What a great read at 5:52 am preparing for my own morning workout to fuel my marathon dreaming... I can't wait for the conclusion.

Jessi said...

Another great installment. I really like how you write about each split separately...

You asked about posting pics within the text. I use free software called Hello (http://hello.com/). You can post the pics to your blog as separate posts. Then, if you want the pics to actually be embedded in a text post, go into "Edit Posts" in Blogger, then choose the picture post. At the top of the picture post there are two tabs: "Edit Html" and "Compose." Go to Edit Html and there you find the html for your pic. Simply cut and paste into the text post!

If you have any questions let me know.

TriBoomer said...

Challenging courses can do that to you. The race shifts from you against the other athletes to you against the course. Can't let that get under you saddle, tho. Don't forget, everybody covers the same ground and nobody gets through without paying their dues. You were not alone in the fight.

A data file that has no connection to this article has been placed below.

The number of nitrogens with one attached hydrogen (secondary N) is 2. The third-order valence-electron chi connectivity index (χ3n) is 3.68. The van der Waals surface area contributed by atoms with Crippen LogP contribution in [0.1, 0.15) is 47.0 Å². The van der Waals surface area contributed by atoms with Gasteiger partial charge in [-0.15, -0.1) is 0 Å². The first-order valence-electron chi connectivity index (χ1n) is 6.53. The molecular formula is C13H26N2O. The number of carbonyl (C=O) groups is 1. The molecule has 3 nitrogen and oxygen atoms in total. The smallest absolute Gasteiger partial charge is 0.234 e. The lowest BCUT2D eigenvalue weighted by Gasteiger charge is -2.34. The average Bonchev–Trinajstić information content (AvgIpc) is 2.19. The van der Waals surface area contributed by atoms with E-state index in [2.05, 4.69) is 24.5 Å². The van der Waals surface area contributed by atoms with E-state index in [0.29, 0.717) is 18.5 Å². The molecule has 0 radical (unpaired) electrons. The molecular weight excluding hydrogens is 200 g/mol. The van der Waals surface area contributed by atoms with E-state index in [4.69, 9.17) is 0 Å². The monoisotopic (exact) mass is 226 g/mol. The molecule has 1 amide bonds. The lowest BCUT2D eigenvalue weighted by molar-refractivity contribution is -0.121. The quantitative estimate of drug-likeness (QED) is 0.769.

Stay tuned...

Veeg said...

I am all-too-familiar with the "not leaving the race, but no longer racing" feeling. It's my biggest struggle, I think.

Myles said...

Great post! I'm gaining more enjoyment from reflecting on my own race at Buff Springs while reading your account of your race. Thanks!

Those shifting winds were a real energy zapper, weren't they?

Iron Pol said...

The nice thing about firsts is that they are a personal best. Whether you feel like it was, or not. And they provide tons of experience to draw upon down the road.

The race, primarily, is against yourself. To me, giving 80% and succeeding is worse than giving everything I have and failing. From where I sit, you did awesome, and the times were solid for the first race.

Carrie said...

Greyhound, you paint an amazing picture with your words! Thanks for sharing your strengths and exposing your weaknesses. It makes all of us say, "Thank God I'm not the only one!" Can't wait for Part 3. I have a feeling that is when it gets really interesting.